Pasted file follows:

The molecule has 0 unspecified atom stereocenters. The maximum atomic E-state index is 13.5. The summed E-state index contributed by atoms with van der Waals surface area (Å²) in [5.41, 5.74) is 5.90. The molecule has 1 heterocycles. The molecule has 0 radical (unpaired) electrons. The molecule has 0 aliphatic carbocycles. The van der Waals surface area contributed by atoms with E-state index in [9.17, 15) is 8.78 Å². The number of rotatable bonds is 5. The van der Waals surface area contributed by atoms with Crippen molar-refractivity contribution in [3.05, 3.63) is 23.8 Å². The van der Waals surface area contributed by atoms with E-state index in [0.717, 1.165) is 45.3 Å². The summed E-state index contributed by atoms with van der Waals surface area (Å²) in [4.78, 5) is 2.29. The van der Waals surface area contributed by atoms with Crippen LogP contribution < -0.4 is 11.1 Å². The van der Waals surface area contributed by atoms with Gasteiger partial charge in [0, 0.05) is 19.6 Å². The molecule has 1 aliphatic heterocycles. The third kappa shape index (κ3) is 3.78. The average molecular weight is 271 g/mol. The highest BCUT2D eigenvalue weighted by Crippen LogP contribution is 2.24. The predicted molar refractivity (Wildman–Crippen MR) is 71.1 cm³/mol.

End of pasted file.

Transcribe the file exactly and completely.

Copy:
The molecule has 0 unspecified atom stereocenters. The maximum atomic E-state index is 13.5. The summed E-state index contributed by atoms with van der Waals surface area (Å²) in [5.41, 5.74) is 5.90. The molecule has 1 heterocycles. The molecule has 0 radical (unpaired) electrons. The molecule has 0 aliphatic carbocycles. The van der Waals surface area contributed by atoms with E-state index in [9.17, 15) is 8.78 Å². The number of rotatable bonds is 5. The van der Waals surface area contributed by atoms with Crippen molar-refractivity contribution in [3.05, 3.63) is 23.8 Å². The van der Waals surface area contributed by atoms with E-state index in [0.717, 1.165) is 45.3 Å². The summed E-state index contributed by atoms with van der Waals surface area (Å²) in [4.78, 5) is 2.29. The van der Waals surface area contributed by atoms with Crippen LogP contribution < -0.4 is 11.1 Å². The van der Waals surface area contributed by atoms with Gasteiger partial charge in [0, 0.05) is 19.6 Å². The molecule has 1 aliphatic heterocycles. The third kappa shape index (κ3) is 3.78. The average molecular weight is 271 g/mol. The highest BCUT2D eigenvalue weighted by Crippen LogP contribution is 2.24. The predicted molar refractivity (Wildman–Crippen MR) is 71.1 cm³/mol.